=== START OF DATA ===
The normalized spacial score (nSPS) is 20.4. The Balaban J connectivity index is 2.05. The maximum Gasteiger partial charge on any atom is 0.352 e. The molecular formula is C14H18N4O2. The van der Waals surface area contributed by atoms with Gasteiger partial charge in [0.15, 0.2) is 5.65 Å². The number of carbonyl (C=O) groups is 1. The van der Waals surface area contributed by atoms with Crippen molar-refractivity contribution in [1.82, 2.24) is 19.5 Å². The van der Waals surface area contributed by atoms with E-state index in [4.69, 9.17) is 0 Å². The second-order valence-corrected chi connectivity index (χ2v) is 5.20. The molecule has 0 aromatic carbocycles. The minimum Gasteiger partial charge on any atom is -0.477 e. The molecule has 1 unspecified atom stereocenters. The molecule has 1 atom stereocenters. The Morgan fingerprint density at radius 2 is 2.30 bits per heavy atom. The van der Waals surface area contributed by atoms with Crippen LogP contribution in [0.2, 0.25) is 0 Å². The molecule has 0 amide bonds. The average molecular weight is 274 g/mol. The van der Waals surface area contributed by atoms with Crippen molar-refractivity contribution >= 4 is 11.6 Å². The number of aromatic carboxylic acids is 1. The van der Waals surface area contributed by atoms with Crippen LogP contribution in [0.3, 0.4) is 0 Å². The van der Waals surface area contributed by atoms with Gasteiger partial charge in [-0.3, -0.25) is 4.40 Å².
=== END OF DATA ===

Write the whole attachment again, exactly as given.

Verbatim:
The normalized spacial score (nSPS) is 20.4. The Balaban J connectivity index is 2.05. The maximum Gasteiger partial charge on any atom is 0.352 e. The molecular formula is C14H18N4O2. The van der Waals surface area contributed by atoms with Gasteiger partial charge in [0.15, 0.2) is 5.65 Å². The number of carbonyl (C=O) groups is 1. The van der Waals surface area contributed by atoms with Crippen molar-refractivity contribution in [1.82, 2.24) is 19.5 Å². The van der Waals surface area contributed by atoms with E-state index in [4.69, 9.17) is 0 Å². The second-order valence-corrected chi connectivity index (χ2v) is 5.20. The molecule has 0 aromatic carbocycles. The minimum Gasteiger partial charge on any atom is -0.477 e. The molecule has 1 unspecified atom stereocenters. The molecule has 1 atom stereocenters. The Morgan fingerprint density at radius 2 is 2.30 bits per heavy atom. The van der Waals surface area contributed by atoms with Crippen LogP contribution in [0.2, 0.25) is 0 Å². The molecule has 0 amide bonds. The average molecular weight is 274 g/mol. The van der Waals surface area contributed by atoms with Crippen molar-refractivity contribution >= 4 is 11.6 Å². The number of aromatic carboxylic acids is 1. The van der Waals surface area contributed by atoms with Crippen LogP contribution in [0.3, 0.4) is 0 Å². The van der Waals surface area contributed by atoms with Gasteiger partial charge in [-0.3, -0.25) is 4.40 Å².